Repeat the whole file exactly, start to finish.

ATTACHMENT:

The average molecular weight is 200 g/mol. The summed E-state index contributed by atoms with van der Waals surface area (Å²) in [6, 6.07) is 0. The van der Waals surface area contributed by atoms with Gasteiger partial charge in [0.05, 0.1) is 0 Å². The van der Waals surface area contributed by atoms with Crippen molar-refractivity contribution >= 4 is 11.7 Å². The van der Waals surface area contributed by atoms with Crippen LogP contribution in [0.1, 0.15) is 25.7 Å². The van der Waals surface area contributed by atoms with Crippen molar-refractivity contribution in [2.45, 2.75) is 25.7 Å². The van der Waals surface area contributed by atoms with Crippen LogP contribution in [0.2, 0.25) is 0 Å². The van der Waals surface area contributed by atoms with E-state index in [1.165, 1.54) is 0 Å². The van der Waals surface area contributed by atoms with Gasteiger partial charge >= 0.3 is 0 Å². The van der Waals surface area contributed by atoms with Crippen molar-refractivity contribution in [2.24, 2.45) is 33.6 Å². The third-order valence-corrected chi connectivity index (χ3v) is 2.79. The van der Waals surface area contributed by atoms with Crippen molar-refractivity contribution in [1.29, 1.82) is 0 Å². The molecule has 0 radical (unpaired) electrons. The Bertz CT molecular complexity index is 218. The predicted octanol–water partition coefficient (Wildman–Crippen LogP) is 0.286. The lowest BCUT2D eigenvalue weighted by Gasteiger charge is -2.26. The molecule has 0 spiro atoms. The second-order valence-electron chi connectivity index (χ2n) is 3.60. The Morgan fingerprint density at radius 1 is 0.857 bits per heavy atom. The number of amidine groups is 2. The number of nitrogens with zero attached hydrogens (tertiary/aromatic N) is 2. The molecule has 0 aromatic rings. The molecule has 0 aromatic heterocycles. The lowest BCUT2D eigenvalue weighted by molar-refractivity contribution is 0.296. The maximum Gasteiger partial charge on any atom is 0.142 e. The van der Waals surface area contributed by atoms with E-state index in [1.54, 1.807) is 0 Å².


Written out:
The average molecular weight is 200 g/mol. The summed E-state index contributed by atoms with van der Waals surface area (Å²) in [6, 6.07) is 0. The van der Waals surface area contributed by atoms with Gasteiger partial charge in [0.05, 0.1) is 0 Å². The van der Waals surface area contributed by atoms with Crippen molar-refractivity contribution >= 4 is 11.7 Å². The van der Waals surface area contributed by atoms with Crippen LogP contribution in [0.1, 0.15) is 25.7 Å². The van der Waals surface area contributed by atoms with Crippen molar-refractivity contribution in [2.45, 2.75) is 25.7 Å². The van der Waals surface area contributed by atoms with Crippen LogP contribution in [0.2, 0.25) is 0 Å². The van der Waals surface area contributed by atoms with E-state index in [1.165, 1.54) is 0 Å². The van der Waals surface area contributed by atoms with Gasteiger partial charge >= 0.3 is 0 Å². The van der Waals surface area contributed by atoms with Crippen molar-refractivity contribution in [2.24, 2.45) is 33.6 Å². The third-order valence-corrected chi connectivity index (χ3v) is 2.79. The van der Waals surface area contributed by atoms with Crippen molar-refractivity contribution in [1.29, 1.82) is 0 Å². The molecule has 0 radical (unpaired) electrons. The Bertz CT molecular complexity index is 218. The predicted octanol–water partition coefficient (Wildman–Crippen LogP) is 0.286. The lowest BCUT2D eigenvalue weighted by Gasteiger charge is -2.26. The molecule has 0 spiro atoms. The second-order valence-electron chi connectivity index (χ2n) is 3.60. The Morgan fingerprint density at radius 1 is 0.857 bits per heavy atom. The number of amidine groups is 2. The number of nitrogens with zero attached hydrogens (tertiary/aromatic N) is 2. The molecule has 0 aromatic rings. The molecule has 0 aromatic heterocycles. The lowest BCUT2D eigenvalue weighted by molar-refractivity contribution is 0.296. The maximum Gasteiger partial charge on any atom is 0.142 e. The van der Waals surface area contributed by atoms with E-state index in [1.54, 1.807) is 0 Å².